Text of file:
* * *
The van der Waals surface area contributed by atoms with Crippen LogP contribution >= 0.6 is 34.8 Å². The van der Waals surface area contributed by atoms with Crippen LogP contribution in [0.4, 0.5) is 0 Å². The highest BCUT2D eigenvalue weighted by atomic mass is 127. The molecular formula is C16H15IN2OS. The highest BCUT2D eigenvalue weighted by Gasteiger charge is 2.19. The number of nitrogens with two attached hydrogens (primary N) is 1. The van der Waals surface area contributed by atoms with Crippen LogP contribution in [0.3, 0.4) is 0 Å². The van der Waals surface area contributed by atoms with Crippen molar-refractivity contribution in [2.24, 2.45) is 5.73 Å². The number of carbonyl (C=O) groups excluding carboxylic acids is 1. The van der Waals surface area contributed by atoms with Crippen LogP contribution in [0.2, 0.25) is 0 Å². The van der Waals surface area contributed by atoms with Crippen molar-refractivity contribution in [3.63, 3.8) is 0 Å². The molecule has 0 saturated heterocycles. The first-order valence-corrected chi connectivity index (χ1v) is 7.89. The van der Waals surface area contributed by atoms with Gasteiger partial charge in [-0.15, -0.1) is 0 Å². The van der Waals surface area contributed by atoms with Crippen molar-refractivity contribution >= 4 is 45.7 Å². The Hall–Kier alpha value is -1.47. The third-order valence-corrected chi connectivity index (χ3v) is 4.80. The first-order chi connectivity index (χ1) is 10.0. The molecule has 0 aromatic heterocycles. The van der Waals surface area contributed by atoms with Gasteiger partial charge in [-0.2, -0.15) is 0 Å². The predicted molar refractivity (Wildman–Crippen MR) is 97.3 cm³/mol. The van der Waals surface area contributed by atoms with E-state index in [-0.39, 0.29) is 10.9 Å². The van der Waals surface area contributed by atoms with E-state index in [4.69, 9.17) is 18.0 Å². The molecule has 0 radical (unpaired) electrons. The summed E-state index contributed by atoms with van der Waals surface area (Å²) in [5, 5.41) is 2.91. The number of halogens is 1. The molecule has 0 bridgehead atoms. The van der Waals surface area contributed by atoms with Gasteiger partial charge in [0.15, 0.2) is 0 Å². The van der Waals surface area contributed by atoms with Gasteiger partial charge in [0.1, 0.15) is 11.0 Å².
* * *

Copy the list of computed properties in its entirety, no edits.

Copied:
The van der Waals surface area contributed by atoms with Crippen LogP contribution >= 0.6 is 34.8 Å². The van der Waals surface area contributed by atoms with Crippen LogP contribution in [0.4, 0.5) is 0 Å². The highest BCUT2D eigenvalue weighted by atomic mass is 127. The molecular formula is C16H15IN2OS. The highest BCUT2D eigenvalue weighted by Gasteiger charge is 2.19. The number of nitrogens with two attached hydrogens (primary N) is 1. The van der Waals surface area contributed by atoms with Crippen LogP contribution in [0.3, 0.4) is 0 Å². The van der Waals surface area contributed by atoms with Crippen molar-refractivity contribution in [2.24, 2.45) is 5.73 Å². The number of carbonyl (C=O) groups excluding carboxylic acids is 1. The van der Waals surface area contributed by atoms with Crippen LogP contribution in [0.2, 0.25) is 0 Å². The van der Waals surface area contributed by atoms with Crippen molar-refractivity contribution in [3.63, 3.8) is 0 Å². The molecule has 0 saturated heterocycles. The first-order valence-corrected chi connectivity index (χ1v) is 7.89. The van der Waals surface area contributed by atoms with Gasteiger partial charge in [-0.15, -0.1) is 0 Å². The van der Waals surface area contributed by atoms with Crippen molar-refractivity contribution >= 4 is 45.7 Å². The Hall–Kier alpha value is -1.47. The third-order valence-corrected chi connectivity index (χ3v) is 4.80. The first-order chi connectivity index (χ1) is 10.0. The molecule has 0 aromatic heterocycles. The van der Waals surface area contributed by atoms with Gasteiger partial charge in [-0.2, -0.15) is 0 Å². The predicted molar refractivity (Wildman–Crippen MR) is 97.3 cm³/mol. The van der Waals surface area contributed by atoms with E-state index in [-0.39, 0.29) is 10.9 Å². The van der Waals surface area contributed by atoms with E-state index in [4.69, 9.17) is 18.0 Å². The molecule has 0 radical (unpaired) electrons. The summed E-state index contributed by atoms with van der Waals surface area (Å²) in [5, 5.41) is 2.91. The number of halogens is 1. The molecule has 0 bridgehead atoms. The van der Waals surface area contributed by atoms with Gasteiger partial charge in [0.15, 0.2) is 0 Å². The van der Waals surface area contributed by atoms with Gasteiger partial charge in [0.1, 0.15) is 11.0 Å².